It is a good example of technology used to bamboozle, the fallacious assumptions that all oil is usable oil, and that we are seriously looking for oil but not finding much.

  247. Steve T:
    I suppose, as someone who feels the Reality Cop impulse, that what I get out of it is this.
    When I hear someone talk about how the nuclear fusion electricity which is too cheap to meter will finally allow us to commute to work on jet packs, I feel the exact same kind of irritation that I feel when someone talks about ghosts. Like a mosquito buzz or an upper-back itch. And because that irritation is generated by a person, regardless of intention, I project a bunch of mental baggage on the person who is irritating me. Thus I feel the urge to swat/scratch the irritation in a way that is also “payback” against the person who is causing it, the same way you might get the urge to shout at an off-tune whistler.
    Breaking the link between irritation-projection-confrontation is one of my projects of maturation, and I’m feeling pretty good about my progress in the last three years. People who feel more entitled to a life free of irritation perhaps don’t have this on their list of projects.

  248. That is too bad. I hope someone reading here can help out to revive the indexing project. Although the print edition of the Archdruid Report is more durable–and more pleasant to read in a physical book form–it doesn’t benefit from the online search technology.

    For what it is worth, I ordered the entire 10-volume set, and I would be willing to purchase an 11th volume if it included an index. I bet others feel the same. If I am understanding the situation correctly, this isn’t a publishing economics question so much as a need to get someone to actually pick up the torch and do the indexing.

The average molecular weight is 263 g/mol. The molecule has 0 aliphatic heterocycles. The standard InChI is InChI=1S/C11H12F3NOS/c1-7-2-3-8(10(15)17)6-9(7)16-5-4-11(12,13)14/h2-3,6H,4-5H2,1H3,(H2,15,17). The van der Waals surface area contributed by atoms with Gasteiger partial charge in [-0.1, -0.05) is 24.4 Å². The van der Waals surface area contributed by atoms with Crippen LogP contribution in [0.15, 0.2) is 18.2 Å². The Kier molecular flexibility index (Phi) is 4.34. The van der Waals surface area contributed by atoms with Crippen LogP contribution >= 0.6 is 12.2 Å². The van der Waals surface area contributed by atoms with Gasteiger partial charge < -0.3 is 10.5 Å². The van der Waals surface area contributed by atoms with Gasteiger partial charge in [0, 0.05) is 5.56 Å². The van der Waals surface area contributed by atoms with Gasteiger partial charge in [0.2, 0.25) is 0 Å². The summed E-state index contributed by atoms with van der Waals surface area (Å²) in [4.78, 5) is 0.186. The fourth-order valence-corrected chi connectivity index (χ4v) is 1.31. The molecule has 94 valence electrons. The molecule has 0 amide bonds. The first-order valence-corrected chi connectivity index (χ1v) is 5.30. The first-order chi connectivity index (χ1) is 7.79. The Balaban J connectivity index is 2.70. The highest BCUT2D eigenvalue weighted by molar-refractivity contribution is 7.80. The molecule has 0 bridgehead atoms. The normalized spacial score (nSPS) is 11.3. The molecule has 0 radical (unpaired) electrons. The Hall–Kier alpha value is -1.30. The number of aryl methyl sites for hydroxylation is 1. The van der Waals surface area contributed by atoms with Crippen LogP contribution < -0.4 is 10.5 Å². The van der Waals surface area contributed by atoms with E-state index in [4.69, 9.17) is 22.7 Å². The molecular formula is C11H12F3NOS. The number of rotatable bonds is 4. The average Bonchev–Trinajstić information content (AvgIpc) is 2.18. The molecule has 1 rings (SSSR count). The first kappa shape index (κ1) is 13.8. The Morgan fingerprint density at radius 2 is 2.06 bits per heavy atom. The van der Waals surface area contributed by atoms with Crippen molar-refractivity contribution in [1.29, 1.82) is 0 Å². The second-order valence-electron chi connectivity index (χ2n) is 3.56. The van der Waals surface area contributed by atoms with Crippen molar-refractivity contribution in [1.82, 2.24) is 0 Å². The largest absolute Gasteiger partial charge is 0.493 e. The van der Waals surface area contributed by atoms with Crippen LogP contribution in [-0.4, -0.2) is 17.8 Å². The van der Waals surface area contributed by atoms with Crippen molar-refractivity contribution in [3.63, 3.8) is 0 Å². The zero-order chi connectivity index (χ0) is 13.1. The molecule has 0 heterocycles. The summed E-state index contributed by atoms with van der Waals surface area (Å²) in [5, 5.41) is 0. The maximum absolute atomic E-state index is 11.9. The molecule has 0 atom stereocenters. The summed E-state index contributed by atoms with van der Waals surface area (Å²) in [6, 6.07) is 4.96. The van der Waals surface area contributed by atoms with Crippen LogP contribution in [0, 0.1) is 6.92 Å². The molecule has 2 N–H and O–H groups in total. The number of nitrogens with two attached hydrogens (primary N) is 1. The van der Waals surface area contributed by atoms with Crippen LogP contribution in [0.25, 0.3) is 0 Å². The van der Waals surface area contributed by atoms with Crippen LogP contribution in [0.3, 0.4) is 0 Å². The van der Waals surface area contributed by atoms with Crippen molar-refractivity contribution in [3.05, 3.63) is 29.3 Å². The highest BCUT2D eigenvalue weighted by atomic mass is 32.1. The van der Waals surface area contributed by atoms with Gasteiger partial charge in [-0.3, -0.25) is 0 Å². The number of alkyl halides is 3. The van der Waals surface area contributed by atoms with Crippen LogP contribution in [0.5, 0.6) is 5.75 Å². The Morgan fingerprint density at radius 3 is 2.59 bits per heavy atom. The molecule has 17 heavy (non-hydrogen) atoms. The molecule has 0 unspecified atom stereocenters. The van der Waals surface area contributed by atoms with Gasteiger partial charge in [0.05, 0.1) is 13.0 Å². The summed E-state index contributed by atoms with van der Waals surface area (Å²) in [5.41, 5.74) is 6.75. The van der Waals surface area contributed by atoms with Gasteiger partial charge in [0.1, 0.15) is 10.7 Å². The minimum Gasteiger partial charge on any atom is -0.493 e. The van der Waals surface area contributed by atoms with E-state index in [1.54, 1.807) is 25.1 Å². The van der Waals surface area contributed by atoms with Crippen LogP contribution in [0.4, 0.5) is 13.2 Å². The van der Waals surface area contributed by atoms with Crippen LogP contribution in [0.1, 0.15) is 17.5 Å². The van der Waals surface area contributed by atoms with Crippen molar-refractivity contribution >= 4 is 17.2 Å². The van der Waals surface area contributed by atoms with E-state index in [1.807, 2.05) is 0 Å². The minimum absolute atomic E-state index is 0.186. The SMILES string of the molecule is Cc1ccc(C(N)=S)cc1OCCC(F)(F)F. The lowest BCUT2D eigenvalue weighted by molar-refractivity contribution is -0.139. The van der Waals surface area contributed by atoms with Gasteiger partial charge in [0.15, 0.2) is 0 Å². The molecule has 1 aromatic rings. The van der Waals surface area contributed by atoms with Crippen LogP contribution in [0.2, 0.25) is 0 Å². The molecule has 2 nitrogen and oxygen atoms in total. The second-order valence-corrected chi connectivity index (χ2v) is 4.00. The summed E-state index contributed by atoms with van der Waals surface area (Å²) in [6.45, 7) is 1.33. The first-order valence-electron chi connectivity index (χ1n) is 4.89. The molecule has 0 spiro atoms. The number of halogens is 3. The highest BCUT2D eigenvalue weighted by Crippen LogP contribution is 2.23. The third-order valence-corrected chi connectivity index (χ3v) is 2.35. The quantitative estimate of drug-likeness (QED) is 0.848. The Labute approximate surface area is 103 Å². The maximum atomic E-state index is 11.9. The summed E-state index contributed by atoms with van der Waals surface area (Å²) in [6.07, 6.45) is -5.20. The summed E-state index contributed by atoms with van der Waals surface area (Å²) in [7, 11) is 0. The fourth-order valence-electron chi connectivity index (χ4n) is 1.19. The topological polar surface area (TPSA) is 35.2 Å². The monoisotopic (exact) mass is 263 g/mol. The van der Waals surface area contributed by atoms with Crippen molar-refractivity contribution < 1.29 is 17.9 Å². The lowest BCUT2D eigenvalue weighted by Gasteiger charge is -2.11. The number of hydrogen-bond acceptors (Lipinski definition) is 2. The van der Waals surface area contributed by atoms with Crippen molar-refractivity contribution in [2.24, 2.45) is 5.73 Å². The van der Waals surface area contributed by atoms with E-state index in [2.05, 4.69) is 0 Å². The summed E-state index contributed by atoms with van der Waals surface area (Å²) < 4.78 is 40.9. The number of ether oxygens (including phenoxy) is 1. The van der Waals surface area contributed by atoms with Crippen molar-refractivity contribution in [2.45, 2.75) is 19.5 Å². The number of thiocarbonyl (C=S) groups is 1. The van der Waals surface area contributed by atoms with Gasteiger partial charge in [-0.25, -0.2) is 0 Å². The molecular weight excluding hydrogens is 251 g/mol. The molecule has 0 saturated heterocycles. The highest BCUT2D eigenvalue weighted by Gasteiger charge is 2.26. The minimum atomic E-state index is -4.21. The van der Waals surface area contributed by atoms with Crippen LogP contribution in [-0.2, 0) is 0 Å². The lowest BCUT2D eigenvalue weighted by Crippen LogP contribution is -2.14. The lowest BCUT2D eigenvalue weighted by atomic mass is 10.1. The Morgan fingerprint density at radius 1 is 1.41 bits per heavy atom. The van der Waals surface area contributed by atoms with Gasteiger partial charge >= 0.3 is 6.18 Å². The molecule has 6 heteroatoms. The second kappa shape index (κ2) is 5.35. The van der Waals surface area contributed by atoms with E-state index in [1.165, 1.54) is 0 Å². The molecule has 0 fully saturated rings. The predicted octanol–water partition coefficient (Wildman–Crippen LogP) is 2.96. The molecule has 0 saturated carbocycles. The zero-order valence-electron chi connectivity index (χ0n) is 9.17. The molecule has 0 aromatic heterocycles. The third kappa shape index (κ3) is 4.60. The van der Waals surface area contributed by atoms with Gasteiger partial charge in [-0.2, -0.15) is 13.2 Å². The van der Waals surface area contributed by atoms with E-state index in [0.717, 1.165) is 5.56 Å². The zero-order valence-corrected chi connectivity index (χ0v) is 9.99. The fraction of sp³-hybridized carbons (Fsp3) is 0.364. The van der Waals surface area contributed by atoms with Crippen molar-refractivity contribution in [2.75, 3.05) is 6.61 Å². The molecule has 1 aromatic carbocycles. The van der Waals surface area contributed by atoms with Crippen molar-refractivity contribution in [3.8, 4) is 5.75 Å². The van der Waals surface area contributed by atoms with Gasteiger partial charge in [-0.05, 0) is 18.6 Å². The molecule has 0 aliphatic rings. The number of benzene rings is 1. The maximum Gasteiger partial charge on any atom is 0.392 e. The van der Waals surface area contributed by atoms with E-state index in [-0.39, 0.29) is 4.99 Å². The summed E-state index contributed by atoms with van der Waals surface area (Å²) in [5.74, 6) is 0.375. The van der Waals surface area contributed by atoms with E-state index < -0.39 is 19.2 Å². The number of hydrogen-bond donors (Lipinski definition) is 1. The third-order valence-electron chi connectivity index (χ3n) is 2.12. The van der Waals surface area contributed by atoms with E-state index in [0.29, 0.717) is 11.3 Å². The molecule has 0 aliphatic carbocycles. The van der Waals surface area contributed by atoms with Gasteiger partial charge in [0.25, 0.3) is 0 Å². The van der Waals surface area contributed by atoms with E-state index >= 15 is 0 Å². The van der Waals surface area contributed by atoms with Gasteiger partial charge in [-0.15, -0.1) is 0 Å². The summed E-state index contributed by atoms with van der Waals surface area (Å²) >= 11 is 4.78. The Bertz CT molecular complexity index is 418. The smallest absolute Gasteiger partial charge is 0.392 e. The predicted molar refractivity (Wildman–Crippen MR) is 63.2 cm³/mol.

In an ordinary publishing situation for a nonfiction book does the author compile their own index, or is that typically the role of a publisher or editor?

  249. @Brigyn: thanks for asking the question I had!

    @JMG: and thanks for answering it!

    I do have the intention of going on to the ovate and druid grades, so I shall adjust my ritual again and reincorporate the light body exercise. I want to keep invoking and banishing the elements as I am getting such good results with it. OTOH, now I hear that a lot of the magic has been scrapped from the course it makes me wonder since it was that aspect that I was particularly looking to.
    I have been getting modest but still impressive (to me) results from the DMH ritual, I have started with discursive meditation and I’m working my way through the AODA reading list, all with great pleasure. I think I shall have to consult the ogham!

  250. JMG, thanks for your answer to Reloaded! I also am near the end of the OBOD Bardic course and interested in continuing to the Ovate course. I have not been doing the Light Body exercise in recent months – I expect you’ll tell me to just get back to it – but my problem with it was that I never sensed anything from doing it, even daily over a lengthy period. I attribute this to being a hopeless blockhead, but is it possible that I should be doing something different? I did get and read both your books on Druidry, but really like the OBOD course because of its formal structure, which is very comforting for me.

  251. I am in the real estate business and I am renovating a restaurant that has some bad energy. While the construction process makes a lot of noise and probably does a lot by itself to give the space a new feeling, I suspect the building could benefit from some purifying ritual magic.

    For what it is worth, a number of tradesmen claim the building is haunted, and some refuse to work on it. I haven’t experienced anything paranormal myself, but I do have an intuitive feeling something is wrong energetically.

    I don’t know a single person who is into occultism in the slightest way. How would you suggest I go about finding help with such a thing? I am wary of charlatans out there, and I doubt I could take matters into my own hands without a lot of practice beforehand. Also, I am not even sure what to ask for in this case.